Revisiting David Foster Wallace’s Boston

The novelist David Foster Wallace has resurfaced on film and in our radio archive, so we’re revisiting one of our favorite shows of the year this week: “Infinite Boston,” a tribute to Wallace’s magnum opus Infinite Jest and its real-life roots in Cambridge and Brighton.

The actor Jason Segel will don the famous bandana on the big screen later this year for The End of the Tour. A few weeks ago Sotheby’s sold off a small lot of personal and private letters Wallace wrote to his friend J.T. Jackson during the worst years of his life. And, burying the lead, we dug up the famous Connection interview with Wallace from the spring of 1996, when he was back in town on a book tour for Infinite Jest. Wallace talked with Chris about the book, Boston AA meetings, the lonely and lost Generation X, and his place in U.S. literature.

Our show this winter featured an audio tour of Wallace’s Boston with the local raconteur and Wallace expert Bill Lattanzi, interviews with his biographer D. T. Max, the editor and writer Sven Birkerts, and a conversation with Lattanzi and Deb Larson, Wallace’s friend and mentor at the halfway house where Wallace lived during those heartbreaking Boston years.


A sad, sweet postcard from Wallace to J.T. Jackson from 1990. The front showed “A Foggy Day In Boston, Massachusetts”.

Thanks again to Nick Maniatis, founder of Howling Fantods, who sent us an eloquent audio love letter to DFW (mp3), and Christopher Boucher, the writer and editor teaching his students to walk Infinite Jest at B.C.

Image credit: Richard Burrbridge/Rolling Stone.

Reading List
An Interval
David Foster Wallace
an excerpt from Infinite Jest that was published in The New Yorker in January 1995, including a description of Ennet House director Pat Montesian, the character based on our guest, Deb Larson-Venable
Deb's Story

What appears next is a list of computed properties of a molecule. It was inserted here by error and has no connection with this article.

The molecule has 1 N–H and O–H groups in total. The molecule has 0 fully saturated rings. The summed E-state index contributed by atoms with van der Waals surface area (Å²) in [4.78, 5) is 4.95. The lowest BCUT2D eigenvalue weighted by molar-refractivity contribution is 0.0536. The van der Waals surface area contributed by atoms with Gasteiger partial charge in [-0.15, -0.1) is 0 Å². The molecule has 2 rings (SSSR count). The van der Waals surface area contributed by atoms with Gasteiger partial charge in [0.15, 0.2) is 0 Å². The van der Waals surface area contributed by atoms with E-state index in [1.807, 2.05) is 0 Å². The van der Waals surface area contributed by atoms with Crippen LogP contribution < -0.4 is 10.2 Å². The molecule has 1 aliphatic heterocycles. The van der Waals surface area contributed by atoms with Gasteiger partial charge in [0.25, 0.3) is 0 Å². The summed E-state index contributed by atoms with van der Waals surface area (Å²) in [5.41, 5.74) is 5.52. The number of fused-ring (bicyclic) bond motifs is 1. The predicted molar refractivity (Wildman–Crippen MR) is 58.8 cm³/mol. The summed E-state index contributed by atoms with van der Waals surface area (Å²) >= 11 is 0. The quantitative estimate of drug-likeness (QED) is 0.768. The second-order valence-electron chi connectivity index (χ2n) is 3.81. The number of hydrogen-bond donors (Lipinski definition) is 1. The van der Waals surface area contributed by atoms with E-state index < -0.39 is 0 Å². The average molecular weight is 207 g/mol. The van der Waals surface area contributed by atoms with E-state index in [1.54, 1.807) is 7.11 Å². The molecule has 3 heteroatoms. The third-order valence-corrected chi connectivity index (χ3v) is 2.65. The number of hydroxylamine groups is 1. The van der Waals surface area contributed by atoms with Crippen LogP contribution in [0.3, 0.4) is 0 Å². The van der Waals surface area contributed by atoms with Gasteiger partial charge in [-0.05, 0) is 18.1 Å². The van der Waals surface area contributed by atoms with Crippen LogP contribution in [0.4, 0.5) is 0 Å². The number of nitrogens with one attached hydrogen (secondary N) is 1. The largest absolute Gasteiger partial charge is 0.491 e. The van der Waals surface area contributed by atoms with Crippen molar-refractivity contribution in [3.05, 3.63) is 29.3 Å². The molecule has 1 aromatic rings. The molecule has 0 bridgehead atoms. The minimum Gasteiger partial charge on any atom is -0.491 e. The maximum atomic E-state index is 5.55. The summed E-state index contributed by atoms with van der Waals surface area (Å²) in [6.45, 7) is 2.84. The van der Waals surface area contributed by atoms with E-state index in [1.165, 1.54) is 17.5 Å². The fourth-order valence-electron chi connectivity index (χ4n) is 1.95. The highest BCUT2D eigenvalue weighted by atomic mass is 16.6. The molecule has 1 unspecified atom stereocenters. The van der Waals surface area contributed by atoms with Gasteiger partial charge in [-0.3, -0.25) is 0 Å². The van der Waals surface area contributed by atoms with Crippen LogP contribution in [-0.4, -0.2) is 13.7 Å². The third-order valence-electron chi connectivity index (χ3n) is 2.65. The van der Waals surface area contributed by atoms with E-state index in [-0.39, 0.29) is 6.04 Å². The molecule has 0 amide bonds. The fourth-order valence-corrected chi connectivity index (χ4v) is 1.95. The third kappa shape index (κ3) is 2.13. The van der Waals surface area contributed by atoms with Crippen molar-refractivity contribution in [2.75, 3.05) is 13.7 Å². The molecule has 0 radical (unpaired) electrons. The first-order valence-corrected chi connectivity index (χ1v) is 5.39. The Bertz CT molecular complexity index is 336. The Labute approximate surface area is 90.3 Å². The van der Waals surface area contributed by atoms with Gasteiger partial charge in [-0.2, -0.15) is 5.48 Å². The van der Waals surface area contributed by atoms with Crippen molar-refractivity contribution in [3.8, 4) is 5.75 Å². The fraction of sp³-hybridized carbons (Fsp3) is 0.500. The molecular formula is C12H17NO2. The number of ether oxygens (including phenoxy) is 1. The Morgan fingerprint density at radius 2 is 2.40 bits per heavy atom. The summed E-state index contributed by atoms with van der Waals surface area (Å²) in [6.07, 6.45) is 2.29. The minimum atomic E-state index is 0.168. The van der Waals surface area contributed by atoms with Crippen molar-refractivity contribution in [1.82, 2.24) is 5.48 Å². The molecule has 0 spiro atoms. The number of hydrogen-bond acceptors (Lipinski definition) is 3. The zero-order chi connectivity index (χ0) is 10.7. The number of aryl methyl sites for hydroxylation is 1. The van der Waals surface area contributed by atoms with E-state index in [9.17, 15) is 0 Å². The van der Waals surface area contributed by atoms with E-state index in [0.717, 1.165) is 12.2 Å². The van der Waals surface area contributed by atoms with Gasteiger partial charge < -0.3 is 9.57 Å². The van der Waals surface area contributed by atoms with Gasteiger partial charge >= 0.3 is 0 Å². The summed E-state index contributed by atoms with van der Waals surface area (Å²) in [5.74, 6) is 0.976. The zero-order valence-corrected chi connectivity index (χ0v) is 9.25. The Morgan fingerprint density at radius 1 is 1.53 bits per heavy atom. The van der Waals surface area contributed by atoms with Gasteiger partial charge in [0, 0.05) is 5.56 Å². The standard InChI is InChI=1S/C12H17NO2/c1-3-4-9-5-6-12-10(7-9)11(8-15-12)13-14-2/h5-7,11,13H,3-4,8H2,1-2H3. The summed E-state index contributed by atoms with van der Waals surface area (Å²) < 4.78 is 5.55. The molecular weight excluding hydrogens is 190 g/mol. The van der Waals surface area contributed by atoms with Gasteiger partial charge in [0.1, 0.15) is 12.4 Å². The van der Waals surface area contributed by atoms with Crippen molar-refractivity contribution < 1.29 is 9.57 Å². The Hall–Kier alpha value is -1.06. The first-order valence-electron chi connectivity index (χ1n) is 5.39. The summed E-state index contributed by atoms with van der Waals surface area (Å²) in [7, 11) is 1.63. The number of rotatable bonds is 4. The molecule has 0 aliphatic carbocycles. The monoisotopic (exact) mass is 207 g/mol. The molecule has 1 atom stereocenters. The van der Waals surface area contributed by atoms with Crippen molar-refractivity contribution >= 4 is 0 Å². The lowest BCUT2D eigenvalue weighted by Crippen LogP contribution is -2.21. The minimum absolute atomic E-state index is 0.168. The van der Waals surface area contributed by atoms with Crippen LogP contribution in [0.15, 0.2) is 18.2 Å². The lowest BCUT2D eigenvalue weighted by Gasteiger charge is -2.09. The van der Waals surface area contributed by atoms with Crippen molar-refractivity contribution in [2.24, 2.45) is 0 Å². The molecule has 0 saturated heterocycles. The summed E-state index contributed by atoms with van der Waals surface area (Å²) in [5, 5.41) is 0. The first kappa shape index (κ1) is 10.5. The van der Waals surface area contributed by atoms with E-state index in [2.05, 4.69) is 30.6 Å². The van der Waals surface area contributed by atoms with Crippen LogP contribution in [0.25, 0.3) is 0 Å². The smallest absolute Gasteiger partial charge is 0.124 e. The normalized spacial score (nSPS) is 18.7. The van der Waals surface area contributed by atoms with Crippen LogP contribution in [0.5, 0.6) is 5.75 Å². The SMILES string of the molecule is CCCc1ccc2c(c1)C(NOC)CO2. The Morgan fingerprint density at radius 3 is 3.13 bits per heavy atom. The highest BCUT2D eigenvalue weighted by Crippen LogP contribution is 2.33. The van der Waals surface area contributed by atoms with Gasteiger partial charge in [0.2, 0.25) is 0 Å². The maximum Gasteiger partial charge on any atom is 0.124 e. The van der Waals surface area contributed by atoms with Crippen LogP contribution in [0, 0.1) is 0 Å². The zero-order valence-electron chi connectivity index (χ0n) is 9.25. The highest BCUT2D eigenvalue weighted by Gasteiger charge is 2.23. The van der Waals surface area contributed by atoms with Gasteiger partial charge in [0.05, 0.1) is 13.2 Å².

Deb Larson-Venable
a partial autobiography by Deb Larson-Venable herself, on the Granada House website, and "An Ex-Resident's Story", an anonymous article (credited to Wallace) about Granada House, the Brighton halfway house that became Ennet House in Infinite Jest
The Unfinished
D.T. Max
the article by D.T. Max about Wallace's biography and career that spawned his book,  Every Love Story is a Ghost Story
The Map and the Territory
Adam Kelly
an excellent article by Adam Kelly on Bill Lattanzi's Infinite Jest tour
Infinite Boston
William Beutler
designer William Beutler's amazing record of his own whirlwind tour of Wallace's Boston

Related Content

  • Kunal

    For more original David Foster Wallace content we’re going to release over the next week, please subscribe to our podcast at

  • Joe Allonby

    My first reaction to IJ was the shock of recognition. I had to have run across this guy. I knew these places and people. The WMBR djs. The junkies and drunkards.The crocodiles. The streets of Allston and Brighton. I even worked on Rugg Rd where the campers were parked. I knew that I had to have crossed paths with this guy sometime. He was describing my world in a way that was both realistic and surreal or fantastic. It was like waking up to find that I was a character in Gravity’s Rainbow.

  • peta